Similar online calls for violence against capitalists — such as the French Revolution’s cry to hang the aristocrats from lampposts, “a la lanterne!” — go uncensored on China’s internet.
Xu, a high school graduate in southern Zhejiang province who wants to major in fashion design in college, said he read Mao because he wanted to change China for the better. The portrait on his Douban account is an old poster of Marx, Engels, Lenin, Stalin and Mao with the slogan, “Long live Marxism-Leninism-Mao Zedong Thought!” “A revolutionary proletarian soldier,” his bio reads.
The Maoist youths’ anti-establishment sentiment doesn’t stop at the capitalist class. The radical ones are also questioning why the party allowed deepening social inequality.
“Didn’t the proletariat win the revolution?” Xu asked. “But why are the masters of the country now at the bottom while the targets of the proletarian dictatorship are on top? What has gone wrong?”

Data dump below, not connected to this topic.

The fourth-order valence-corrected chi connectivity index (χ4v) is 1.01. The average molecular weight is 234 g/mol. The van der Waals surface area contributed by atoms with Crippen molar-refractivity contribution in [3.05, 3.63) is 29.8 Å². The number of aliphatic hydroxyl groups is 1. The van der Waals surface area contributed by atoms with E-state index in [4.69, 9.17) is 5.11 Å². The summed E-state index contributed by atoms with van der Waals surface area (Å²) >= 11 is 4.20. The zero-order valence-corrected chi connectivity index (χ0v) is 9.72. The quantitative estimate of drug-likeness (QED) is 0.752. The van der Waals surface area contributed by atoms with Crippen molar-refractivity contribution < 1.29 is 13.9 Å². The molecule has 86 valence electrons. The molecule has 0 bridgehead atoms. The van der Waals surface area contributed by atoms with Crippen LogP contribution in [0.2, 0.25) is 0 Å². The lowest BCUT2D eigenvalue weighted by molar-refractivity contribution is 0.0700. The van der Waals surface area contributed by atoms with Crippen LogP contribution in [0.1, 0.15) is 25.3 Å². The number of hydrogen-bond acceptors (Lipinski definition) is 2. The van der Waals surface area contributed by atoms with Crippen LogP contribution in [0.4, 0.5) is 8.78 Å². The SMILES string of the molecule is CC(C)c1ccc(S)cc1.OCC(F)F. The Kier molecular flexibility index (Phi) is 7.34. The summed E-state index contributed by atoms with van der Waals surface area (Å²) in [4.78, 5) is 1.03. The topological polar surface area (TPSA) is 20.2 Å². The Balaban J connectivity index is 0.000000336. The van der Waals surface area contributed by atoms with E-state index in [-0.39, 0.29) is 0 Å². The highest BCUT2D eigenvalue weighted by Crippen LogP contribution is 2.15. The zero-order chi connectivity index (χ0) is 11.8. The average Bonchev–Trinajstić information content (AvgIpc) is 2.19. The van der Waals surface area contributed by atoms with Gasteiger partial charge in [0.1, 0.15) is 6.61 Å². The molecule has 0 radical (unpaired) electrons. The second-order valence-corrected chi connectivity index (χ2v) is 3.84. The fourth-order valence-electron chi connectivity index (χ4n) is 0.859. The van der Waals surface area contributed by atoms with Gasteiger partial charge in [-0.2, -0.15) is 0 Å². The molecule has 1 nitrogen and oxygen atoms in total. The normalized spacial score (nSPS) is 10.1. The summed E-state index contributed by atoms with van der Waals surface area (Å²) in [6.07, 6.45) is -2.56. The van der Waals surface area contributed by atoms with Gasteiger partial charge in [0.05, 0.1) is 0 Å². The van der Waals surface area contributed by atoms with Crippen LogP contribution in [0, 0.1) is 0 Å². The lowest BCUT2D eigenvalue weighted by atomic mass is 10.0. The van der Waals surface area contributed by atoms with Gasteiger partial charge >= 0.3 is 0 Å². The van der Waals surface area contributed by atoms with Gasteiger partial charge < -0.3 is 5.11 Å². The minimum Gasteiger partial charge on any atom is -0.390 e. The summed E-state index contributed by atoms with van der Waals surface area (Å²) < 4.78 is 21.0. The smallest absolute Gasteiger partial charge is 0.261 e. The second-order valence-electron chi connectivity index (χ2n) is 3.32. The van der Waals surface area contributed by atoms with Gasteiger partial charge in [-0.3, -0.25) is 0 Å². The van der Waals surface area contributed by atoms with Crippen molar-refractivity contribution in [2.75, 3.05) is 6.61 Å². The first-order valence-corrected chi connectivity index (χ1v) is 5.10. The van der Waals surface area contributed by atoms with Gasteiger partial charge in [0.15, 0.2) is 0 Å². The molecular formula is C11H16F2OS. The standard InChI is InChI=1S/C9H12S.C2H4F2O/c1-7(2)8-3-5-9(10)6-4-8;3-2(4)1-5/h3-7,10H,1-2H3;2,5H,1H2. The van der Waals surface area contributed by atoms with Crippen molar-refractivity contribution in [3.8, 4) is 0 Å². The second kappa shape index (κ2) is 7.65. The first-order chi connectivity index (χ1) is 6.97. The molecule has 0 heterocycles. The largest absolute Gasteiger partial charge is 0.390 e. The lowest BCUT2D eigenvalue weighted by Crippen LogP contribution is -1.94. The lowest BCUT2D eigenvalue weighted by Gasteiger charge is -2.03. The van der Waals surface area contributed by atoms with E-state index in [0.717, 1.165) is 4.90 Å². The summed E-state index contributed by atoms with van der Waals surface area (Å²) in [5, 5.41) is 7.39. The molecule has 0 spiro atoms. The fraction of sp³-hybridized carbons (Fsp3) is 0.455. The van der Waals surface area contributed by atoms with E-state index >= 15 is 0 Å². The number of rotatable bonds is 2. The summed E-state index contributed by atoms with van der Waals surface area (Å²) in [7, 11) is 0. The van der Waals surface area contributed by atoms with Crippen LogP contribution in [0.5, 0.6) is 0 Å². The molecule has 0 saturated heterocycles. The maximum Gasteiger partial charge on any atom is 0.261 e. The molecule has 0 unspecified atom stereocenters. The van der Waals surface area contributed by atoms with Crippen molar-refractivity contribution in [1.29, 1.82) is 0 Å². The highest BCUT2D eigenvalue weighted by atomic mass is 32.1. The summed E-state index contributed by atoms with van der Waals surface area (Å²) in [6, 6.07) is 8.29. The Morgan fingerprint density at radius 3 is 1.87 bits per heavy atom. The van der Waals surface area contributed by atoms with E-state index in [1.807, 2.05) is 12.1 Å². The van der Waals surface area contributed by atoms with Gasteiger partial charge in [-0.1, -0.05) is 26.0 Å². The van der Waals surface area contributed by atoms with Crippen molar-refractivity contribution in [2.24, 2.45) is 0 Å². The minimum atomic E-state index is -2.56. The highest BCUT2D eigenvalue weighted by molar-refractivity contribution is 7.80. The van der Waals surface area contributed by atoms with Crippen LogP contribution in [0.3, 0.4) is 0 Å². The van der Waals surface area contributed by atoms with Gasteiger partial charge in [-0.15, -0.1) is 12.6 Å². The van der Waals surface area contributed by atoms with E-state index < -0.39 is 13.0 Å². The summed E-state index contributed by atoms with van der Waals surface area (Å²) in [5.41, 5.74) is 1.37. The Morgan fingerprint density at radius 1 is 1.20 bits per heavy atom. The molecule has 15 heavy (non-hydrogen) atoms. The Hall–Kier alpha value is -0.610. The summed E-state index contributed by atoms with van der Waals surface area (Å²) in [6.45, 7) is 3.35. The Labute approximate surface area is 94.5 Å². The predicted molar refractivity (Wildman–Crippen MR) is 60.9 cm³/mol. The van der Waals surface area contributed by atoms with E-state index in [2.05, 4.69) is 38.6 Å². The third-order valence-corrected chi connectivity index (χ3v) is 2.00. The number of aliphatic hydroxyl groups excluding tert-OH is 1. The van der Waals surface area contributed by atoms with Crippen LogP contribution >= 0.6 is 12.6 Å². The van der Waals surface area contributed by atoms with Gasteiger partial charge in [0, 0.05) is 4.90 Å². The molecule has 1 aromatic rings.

After a classmate introduced Mao’s books to him last year, Xu sought out dark facts about China by using software to visit censored websites. He learned how the Chinese government had crushed the efforts of young Marxist activists to help workers organize labor unions and arrested a meal-delivery worker who organized his peers to seek better labor rights protection.
“The bureaucracy and the capital are highly integrated,” he said. “Our rebellion is unlikely to stop at the capitalists.”
The government is wary of the intensifying sentiment and has begun censoring some Maoist posts and discussions. A widely circulated and since-deleted article analyzed why Mao’s revolution was unlikely to succeed in China today. The reasons: government surveillance and background screening.
“People like Mao could write in newspapers 100 years ago,” Xu said. “Now if we make any loud noises, we could disappear instantly.”